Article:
He wasn't, however, giving Telstra much credit for the ongoing controversy around its South Brisbane fibre to the home (FttH) network, which he derided for being conducted with virtually no industry consultation, even though the move had broad and deep implications.

One of those implications was to raise access prices, leading to frustration amongst resellers like TPG and iiNet that have customers in the area and have no choice but to migrate to the fibre plans or lose their customers.

As well as potentially entrenching a monopoly or duopoly in local-loop access, such policies are likely to deter private investment from operators that will have to weigh up their capital decisions carefully, Mazerski warned.

"If my company decides, for example, that it's just not worth our while or effort, we can take our capital and invest it somewhere else to give a better return to our shareholders," he said.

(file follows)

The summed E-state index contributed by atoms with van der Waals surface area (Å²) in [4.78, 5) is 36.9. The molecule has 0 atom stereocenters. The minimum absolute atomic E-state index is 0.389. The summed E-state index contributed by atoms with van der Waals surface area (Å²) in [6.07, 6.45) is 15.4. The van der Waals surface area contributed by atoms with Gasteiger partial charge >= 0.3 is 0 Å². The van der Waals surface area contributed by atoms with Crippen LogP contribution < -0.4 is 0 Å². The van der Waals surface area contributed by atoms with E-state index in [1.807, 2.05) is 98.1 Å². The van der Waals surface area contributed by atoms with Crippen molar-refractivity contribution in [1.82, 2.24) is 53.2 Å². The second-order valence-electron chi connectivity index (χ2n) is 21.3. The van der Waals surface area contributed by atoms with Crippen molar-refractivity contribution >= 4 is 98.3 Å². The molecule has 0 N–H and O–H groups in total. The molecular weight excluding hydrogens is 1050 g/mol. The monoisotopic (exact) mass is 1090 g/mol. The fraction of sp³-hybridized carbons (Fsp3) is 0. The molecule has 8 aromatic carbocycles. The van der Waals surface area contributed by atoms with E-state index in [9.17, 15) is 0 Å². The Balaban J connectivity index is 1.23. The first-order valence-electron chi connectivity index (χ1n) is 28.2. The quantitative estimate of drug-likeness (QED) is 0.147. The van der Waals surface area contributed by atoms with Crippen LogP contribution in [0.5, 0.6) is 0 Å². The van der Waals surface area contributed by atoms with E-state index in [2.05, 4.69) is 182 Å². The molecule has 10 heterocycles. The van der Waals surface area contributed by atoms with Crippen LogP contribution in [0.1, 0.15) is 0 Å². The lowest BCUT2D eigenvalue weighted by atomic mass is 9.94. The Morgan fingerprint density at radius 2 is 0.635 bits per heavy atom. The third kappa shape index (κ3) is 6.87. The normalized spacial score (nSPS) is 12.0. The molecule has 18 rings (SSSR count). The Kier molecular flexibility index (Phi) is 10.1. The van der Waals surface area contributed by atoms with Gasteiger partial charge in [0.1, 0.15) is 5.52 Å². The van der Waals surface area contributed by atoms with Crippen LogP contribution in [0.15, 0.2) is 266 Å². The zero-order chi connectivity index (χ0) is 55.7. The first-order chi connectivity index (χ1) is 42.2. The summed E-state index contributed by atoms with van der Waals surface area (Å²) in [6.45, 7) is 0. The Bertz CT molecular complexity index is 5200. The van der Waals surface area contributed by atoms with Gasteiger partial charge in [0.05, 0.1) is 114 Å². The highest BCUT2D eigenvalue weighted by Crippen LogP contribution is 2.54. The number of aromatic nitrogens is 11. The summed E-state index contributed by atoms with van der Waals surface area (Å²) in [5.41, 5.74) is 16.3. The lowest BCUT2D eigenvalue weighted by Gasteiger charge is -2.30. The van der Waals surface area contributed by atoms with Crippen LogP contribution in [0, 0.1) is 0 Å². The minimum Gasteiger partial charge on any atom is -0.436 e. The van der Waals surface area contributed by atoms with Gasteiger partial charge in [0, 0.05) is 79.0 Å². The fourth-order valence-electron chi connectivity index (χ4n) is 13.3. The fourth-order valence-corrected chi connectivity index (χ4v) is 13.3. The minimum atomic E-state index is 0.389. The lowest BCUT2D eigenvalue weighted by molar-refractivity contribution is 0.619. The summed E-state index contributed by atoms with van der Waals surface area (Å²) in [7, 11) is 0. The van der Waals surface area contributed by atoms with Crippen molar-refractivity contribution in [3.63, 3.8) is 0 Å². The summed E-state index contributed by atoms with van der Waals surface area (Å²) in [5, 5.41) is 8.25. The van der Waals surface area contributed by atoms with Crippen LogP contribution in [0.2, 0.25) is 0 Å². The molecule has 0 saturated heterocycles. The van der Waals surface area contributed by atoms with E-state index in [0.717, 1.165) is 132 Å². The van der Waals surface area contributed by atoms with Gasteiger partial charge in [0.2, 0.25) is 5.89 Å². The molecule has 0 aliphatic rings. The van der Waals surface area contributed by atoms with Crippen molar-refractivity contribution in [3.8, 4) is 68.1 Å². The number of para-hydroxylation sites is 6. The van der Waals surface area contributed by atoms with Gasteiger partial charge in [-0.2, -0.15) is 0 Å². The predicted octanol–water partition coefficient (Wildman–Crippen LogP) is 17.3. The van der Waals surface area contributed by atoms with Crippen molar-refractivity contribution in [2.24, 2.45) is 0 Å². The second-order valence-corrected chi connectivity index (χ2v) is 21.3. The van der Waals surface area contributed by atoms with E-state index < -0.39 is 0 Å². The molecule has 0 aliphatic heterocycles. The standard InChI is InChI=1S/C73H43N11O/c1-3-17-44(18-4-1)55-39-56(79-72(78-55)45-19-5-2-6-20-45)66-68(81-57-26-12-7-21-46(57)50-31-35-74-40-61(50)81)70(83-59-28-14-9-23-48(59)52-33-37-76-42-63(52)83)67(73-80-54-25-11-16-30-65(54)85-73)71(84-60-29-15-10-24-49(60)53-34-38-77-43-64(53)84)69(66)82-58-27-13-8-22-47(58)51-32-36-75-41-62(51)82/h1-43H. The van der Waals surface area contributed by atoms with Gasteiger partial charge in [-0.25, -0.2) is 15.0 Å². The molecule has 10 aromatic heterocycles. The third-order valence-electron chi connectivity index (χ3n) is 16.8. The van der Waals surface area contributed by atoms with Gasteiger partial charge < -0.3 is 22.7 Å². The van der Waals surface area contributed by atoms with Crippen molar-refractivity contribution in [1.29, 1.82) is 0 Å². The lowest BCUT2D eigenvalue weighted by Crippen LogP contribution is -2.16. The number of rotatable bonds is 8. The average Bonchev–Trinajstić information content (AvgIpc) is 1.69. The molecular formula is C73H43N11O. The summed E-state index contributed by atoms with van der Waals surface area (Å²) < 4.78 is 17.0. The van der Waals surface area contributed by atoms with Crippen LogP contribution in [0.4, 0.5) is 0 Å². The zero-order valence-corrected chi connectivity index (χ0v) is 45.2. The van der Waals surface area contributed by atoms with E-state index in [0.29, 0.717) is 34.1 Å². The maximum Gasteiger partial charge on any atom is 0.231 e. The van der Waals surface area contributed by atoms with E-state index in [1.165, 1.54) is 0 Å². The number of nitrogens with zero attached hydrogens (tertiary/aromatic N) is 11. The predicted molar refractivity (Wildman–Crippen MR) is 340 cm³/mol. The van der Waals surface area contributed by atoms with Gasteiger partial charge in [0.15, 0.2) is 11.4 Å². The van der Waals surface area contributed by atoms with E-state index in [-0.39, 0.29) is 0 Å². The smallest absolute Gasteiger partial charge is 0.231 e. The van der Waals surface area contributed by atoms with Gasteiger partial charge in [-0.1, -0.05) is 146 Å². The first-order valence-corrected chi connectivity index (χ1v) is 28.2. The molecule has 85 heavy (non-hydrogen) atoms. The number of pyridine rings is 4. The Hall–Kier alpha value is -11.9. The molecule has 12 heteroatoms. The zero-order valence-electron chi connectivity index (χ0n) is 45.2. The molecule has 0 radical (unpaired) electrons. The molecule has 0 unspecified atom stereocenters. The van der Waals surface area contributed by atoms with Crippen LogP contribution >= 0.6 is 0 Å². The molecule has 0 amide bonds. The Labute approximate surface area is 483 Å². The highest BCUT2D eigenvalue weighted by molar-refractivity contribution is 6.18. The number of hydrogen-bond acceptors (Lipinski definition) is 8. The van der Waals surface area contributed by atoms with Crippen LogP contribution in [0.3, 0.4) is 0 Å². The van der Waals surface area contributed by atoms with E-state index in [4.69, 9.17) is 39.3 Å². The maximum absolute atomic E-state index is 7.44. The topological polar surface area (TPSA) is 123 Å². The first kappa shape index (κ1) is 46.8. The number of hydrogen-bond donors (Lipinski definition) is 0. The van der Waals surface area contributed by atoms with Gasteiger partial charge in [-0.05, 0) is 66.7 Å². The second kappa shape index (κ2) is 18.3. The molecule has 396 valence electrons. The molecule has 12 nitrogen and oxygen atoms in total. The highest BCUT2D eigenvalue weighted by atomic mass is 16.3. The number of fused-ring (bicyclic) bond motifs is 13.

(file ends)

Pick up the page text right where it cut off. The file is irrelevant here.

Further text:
"You have to recognise and have a recognition of these events. You can do all these things, but if you still have one or two providers with a majority share, you have failed miserably in bringing competition to the market."

Contradicting the arguments of industry players like Internode managing director Simon Hackett, who has frequently expressed his displeasure with NBN Co's 121 points of interconnec (PoI) model, Mazerski said that the PoI structure isn't a problem for Primus, and is "more of a customer issue."

However, he wasted no time in slamming the "tier-one secret agreements" between the government and Telstra and Optus, arguing that "every word and page should be made publicly available. There is very little transparency and visibility in those agreements; all I know is that somebody is getting a whole lot of money for something."

While Telstra and Optus were Australia's undisputed tier-one providers in terms of network ownership, Mazerski hit out at the government, claiming that it ignores second-tier providers that have invested significantly in their own infrastructure in the 14 years since telecommunications deregulation.